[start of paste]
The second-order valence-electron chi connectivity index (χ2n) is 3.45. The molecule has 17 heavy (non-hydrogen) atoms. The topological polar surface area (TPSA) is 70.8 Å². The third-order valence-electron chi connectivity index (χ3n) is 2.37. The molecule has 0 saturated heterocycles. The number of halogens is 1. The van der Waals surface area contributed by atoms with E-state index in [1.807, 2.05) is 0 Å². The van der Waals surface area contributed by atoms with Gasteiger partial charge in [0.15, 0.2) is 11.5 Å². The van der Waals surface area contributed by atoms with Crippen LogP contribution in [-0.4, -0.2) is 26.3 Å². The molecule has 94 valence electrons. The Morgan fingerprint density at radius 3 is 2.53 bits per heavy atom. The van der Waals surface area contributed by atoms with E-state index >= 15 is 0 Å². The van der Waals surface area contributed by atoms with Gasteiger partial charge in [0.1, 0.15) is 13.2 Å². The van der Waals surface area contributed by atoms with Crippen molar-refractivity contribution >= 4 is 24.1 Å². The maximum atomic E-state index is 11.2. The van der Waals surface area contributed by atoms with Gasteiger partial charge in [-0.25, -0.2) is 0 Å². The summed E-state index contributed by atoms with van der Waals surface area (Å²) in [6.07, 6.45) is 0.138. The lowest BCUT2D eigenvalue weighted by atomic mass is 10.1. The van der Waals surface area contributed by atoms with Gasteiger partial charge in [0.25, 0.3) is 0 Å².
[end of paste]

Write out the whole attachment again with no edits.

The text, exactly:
The second-order valence-electron chi connectivity index (χ2n) is 3.45. The molecule has 17 heavy (non-hydrogen) atoms. The topological polar surface area (TPSA) is 70.8 Å². The third-order valence-electron chi connectivity index (χ3n) is 2.37. The molecule has 0 saturated heterocycles. The number of halogens is 1. The van der Waals surface area contributed by atoms with E-state index in [1.807, 2.05) is 0 Å². The van der Waals surface area contributed by atoms with Gasteiger partial charge in [0.15, 0.2) is 11.5 Å². The van der Waals surface area contributed by atoms with Crippen LogP contribution in [-0.4, -0.2) is 26.3 Å². The molecule has 94 valence electrons. The Morgan fingerprint density at radius 3 is 2.53 bits per heavy atom. The van der Waals surface area contributed by atoms with E-state index >= 15 is 0 Å². The van der Waals surface area contributed by atoms with Gasteiger partial charge in [0.1, 0.15) is 13.2 Å². The van der Waals surface area contributed by atoms with Crippen molar-refractivity contribution >= 4 is 24.1 Å². The maximum atomic E-state index is 11.2. The van der Waals surface area contributed by atoms with Gasteiger partial charge in [-0.25, -0.2) is 0 Å². The summed E-state index contributed by atoms with van der Waals surface area (Å²) in [6.07, 6.45) is 0.138. The lowest BCUT2D eigenvalue weighted by atomic mass is 10.1. The van der Waals surface area contributed by atoms with Gasteiger partial charge in [0.25, 0.3) is 0 Å².